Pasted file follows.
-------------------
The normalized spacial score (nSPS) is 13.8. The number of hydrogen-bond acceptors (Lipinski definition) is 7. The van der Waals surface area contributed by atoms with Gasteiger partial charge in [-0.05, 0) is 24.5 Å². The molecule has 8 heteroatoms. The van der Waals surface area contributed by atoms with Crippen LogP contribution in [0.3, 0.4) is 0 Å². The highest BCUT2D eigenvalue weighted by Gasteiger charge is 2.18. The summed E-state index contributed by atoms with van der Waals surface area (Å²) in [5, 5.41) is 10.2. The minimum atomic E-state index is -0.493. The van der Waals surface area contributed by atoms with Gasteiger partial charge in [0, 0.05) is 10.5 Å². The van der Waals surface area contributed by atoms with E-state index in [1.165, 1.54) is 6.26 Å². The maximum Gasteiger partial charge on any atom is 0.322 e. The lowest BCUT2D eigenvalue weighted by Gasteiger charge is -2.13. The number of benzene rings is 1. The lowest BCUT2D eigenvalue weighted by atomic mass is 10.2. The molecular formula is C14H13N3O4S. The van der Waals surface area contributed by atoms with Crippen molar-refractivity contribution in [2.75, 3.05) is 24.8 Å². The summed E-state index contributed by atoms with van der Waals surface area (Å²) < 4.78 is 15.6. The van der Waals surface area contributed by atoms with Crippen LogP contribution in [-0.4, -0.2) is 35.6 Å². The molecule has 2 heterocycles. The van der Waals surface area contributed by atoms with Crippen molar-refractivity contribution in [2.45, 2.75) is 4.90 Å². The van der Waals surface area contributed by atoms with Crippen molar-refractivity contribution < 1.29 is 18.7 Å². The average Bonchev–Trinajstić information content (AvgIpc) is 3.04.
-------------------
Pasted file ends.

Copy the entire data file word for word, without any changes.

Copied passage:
The normalized spacial score (nSPS) is 13.8. The number of hydrogen-bond acceptors (Lipinski definition) is 7. The van der Waals surface area contributed by atoms with Gasteiger partial charge in [-0.05, 0) is 24.5 Å². The molecule has 8 heteroatoms. The van der Waals surface area contributed by atoms with Crippen LogP contribution in [0.3, 0.4) is 0 Å². The highest BCUT2D eigenvalue weighted by Gasteiger charge is 2.18. The summed E-state index contributed by atoms with van der Waals surface area (Å²) in [5, 5.41) is 10.2. The minimum atomic E-state index is -0.493. The van der Waals surface area contributed by atoms with Gasteiger partial charge in [0, 0.05) is 10.5 Å². The van der Waals surface area contributed by atoms with E-state index in [1.165, 1.54) is 6.26 Å². The maximum Gasteiger partial charge on any atom is 0.322 e. The lowest BCUT2D eigenvalue weighted by Gasteiger charge is -2.13. The number of benzene rings is 1. The lowest BCUT2D eigenvalue weighted by atomic mass is 10.2. The molecular formula is C14H13N3O4S. The van der Waals surface area contributed by atoms with Crippen molar-refractivity contribution in [2.75, 3.05) is 24.8 Å². The summed E-state index contributed by atoms with van der Waals surface area (Å²) < 4.78 is 15.6. The van der Waals surface area contributed by atoms with Crippen LogP contribution in [-0.4, -0.2) is 35.6 Å². The molecule has 2 heterocycles. The van der Waals surface area contributed by atoms with Crippen molar-refractivity contribution in [2.45, 2.75) is 4.90 Å². The van der Waals surface area contributed by atoms with Crippen molar-refractivity contribution < 1.29 is 18.7 Å². The average Bonchev–Trinajstić information content (AvgIpc) is 3.04.